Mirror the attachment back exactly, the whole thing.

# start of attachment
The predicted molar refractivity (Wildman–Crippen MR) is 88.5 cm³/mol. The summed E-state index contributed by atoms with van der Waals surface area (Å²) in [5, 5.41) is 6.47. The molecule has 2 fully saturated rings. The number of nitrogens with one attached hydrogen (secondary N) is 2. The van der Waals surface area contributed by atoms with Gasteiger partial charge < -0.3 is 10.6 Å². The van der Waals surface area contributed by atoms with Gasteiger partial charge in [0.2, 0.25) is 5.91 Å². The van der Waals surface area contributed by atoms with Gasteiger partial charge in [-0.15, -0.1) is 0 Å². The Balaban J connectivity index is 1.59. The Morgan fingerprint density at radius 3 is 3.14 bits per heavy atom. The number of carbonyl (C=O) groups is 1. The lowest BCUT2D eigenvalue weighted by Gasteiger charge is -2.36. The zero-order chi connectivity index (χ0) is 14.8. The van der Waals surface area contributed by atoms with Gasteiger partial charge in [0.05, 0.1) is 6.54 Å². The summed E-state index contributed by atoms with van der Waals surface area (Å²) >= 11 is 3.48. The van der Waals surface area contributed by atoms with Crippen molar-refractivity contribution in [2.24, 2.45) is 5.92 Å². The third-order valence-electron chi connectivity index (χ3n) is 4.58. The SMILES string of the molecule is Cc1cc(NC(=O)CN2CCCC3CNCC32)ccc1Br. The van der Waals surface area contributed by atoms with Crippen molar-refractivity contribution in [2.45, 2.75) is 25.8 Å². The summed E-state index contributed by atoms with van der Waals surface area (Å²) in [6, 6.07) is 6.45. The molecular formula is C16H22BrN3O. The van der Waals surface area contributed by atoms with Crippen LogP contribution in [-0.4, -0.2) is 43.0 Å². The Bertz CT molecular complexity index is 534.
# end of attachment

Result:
The predicted molar refractivity (Wildman–Crippen MR) is 88.5 cm³/mol. The summed E-state index contributed by atoms with van der Waals surface area (Å²) in [5, 5.41) is 6.47. The molecule has 2 fully saturated rings. The number of nitrogens with one attached hydrogen (secondary N) is 2. The van der Waals surface area contributed by atoms with Gasteiger partial charge < -0.3 is 10.6 Å². The van der Waals surface area contributed by atoms with Gasteiger partial charge in [0.2, 0.25) is 5.91 Å². The van der Waals surface area contributed by atoms with Gasteiger partial charge in [-0.15, -0.1) is 0 Å². The Balaban J connectivity index is 1.59. The Morgan fingerprint density at radius 3 is 3.14 bits per heavy atom. The number of carbonyl (C=O) groups is 1. The lowest BCUT2D eigenvalue weighted by Gasteiger charge is -2.36. The zero-order chi connectivity index (χ0) is 14.8. The van der Waals surface area contributed by atoms with Gasteiger partial charge in [0.05, 0.1) is 6.54 Å². The summed E-state index contributed by atoms with van der Waals surface area (Å²) >= 11 is 3.48. The van der Waals surface area contributed by atoms with Crippen molar-refractivity contribution in [2.24, 2.45) is 5.92 Å². The third-order valence-electron chi connectivity index (χ3n) is 4.58. The SMILES string of the molecule is Cc1cc(NC(=O)CN2CCCC3CNCC32)ccc1Br. The van der Waals surface area contributed by atoms with Crippen molar-refractivity contribution in [2.45, 2.75) is 25.8 Å². The summed E-state index contributed by atoms with van der Waals surface area (Å²) in [6, 6.07) is 6.45. The molecular formula is C16H22BrN3O. The van der Waals surface area contributed by atoms with Crippen LogP contribution in [-0.4, -0.2) is 43.0 Å². The Bertz CT molecular complexity index is 534.